The Daily Tar Heel

Serving the students and the University community since 1893

Sunday June 26th

There's an app for that – Chapel Hill brings town maintenance to the 21st century

Chapel Hill Connect, an app that allows residents to report non-emergency issues to the Town of Chapel Hill, was released on Thursday, May 17.
Buy Photos Chapel Hill Connect, an app that allows residents to report non-emergency issues to the Town of Chapel Hill, was released on Thursday, May 17.

The Town of Chapel Hill announced the release of Chapel Hill Connect, a new app that allows residents to report non-emergency issues, on Thursday, May 17. 

The town built the free mobile app in partnership with SeeClickFix, a program that helps communities make reporting town maintenance issues more efficient. 

“We have a lot of telephone calls that come into a variety of different places around the town where people are looking for service, or to get something repaired,” said Scott Clark, executive director of technology for the town. “A product like SeeClickFix lets us provide a self-serve option.” 

Cities from Houston to Winston-Salem also use similar app programs for reporting town maintenance issues.

After downloading the app, which is available for both iPhone and Android, residents create a profile and can then report problems like cracked roads, blocked storm drains and potholes. Users can also add descriptions and photos of the reported issue. Town employees can then view these reports and begin working on repairs.

“The system is programmed to sort through (reports) and deliver it to the person who is most likely going to be able to help with that type of problem,” Clark said.  

Employees can leave comments on the original complaint updating users on the progress of the repair. App users can also view all other reports, add comments and vote on which problems they think are the most important to repair.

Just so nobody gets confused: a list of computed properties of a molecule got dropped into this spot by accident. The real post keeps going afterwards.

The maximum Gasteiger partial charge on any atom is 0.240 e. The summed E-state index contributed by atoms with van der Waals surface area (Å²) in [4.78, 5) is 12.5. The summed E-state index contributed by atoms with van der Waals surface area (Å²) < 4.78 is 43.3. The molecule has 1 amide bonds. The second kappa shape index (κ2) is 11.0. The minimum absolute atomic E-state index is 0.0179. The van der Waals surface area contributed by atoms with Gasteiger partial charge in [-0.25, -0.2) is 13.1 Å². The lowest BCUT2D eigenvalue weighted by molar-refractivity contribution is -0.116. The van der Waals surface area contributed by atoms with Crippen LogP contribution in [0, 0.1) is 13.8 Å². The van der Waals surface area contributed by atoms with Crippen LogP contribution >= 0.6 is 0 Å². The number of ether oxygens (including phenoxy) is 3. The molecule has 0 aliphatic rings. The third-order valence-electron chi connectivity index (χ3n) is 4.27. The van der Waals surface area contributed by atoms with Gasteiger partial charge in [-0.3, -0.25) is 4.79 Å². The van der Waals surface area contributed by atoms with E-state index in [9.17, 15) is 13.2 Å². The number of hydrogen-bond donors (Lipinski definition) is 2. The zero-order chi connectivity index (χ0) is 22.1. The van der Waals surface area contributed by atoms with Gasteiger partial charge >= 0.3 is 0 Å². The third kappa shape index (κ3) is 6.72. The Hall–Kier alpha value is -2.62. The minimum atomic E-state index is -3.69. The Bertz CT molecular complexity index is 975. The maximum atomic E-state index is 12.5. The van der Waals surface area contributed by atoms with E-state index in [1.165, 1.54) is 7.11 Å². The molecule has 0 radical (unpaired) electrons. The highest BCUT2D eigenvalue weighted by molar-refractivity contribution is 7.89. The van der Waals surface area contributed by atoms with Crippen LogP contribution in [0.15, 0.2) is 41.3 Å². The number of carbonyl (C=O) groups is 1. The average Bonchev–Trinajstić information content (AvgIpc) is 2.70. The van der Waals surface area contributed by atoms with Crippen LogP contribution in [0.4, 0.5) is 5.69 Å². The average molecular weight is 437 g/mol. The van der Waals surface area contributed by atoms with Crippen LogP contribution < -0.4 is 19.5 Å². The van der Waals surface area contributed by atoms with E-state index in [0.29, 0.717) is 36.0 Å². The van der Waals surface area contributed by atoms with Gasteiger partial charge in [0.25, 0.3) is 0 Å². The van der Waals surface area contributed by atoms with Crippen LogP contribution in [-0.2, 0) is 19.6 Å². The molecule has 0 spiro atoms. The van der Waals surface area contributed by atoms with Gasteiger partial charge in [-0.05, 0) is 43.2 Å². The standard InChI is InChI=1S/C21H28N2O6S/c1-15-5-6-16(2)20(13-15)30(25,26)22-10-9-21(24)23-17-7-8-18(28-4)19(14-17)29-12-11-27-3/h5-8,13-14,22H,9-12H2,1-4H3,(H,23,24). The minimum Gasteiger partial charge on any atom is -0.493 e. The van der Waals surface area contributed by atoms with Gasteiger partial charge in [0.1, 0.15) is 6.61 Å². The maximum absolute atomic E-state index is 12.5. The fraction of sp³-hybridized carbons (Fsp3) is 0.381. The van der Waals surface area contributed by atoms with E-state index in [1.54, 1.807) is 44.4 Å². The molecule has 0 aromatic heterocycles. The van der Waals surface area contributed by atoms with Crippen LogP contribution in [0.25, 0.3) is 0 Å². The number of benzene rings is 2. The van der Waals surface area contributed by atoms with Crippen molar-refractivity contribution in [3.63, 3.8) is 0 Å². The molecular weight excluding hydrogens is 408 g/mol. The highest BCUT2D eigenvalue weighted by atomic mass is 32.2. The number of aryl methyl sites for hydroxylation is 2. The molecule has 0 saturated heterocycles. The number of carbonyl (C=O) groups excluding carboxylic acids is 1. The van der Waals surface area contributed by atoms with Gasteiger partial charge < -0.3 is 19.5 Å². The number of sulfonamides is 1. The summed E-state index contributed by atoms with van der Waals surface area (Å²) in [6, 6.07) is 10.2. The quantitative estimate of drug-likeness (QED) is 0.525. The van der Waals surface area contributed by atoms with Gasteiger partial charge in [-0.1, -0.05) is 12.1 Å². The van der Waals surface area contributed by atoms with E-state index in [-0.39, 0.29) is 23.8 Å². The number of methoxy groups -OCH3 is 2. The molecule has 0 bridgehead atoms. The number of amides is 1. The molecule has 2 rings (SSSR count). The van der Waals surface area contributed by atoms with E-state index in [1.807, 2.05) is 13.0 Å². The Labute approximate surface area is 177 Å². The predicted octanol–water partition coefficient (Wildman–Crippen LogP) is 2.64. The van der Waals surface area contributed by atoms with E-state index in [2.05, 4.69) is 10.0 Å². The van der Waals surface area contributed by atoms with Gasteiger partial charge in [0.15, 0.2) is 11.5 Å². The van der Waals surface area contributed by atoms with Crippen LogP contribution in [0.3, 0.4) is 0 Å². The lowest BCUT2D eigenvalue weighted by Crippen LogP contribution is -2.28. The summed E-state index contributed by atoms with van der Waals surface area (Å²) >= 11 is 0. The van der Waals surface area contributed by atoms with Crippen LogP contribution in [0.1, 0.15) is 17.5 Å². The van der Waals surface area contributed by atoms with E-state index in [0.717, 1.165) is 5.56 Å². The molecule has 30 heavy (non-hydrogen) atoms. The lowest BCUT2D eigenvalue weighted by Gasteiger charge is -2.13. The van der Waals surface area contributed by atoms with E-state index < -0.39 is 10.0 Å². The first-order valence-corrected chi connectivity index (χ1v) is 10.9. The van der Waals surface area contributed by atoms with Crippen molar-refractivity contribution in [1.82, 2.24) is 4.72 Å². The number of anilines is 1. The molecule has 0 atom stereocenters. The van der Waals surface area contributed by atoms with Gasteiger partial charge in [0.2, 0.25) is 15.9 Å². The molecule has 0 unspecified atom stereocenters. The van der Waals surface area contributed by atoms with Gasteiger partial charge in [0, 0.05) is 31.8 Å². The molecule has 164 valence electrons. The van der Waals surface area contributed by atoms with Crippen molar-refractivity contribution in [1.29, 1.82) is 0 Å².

The person who submitted a report will be notified when the issue has been acknowledged by the town and when the report has been closed after completion, according to a Chapel Hill press release. 

The app also provides links to information about transit, the Chapel Hill Public Library and public pools. 


Chapel Hill Connect, an app that allows residents to report non-emergency issues to the Town of Chapel Hill, was released on Thursday, May 17.


Clark said the app will be used to measure how quickly the town responds to problems, the most common types of problems and which areas have the greatest number of reports. The town has received positive feedback from app users, Clark said. 

Meg McGurk, executive director of the Chapel Hill Downtown Partnership, said she was pleased with her experience using the app after she spotted a missing brick on Franklin Street. 

“I immediately did it, took a picture, and sent it in,” McGurk said. “It was fixed within an hour, which is just amazing. I mean it’s just one missing brick, but still, that’s an incredible response time.” 

McGurk said she will continue to recommend the app to other Chapel Hill residents. 

“This really empowers community members to see something and take action, whereas town staff can’t be everywhere all the time,” McGurk said. “If a tree goes down, or a sign needs fixing, or there’s a pothole, it’s so much easier for a community member to be able to report.” 

To get the day's news and headlines in your inbox each morning, sign up for our email newsletters.



Comments

The Daily Tar Heel Victory Paper for March 7, 2022

Special Print Edition

Games & Horoscopes

Print Edition Games Archive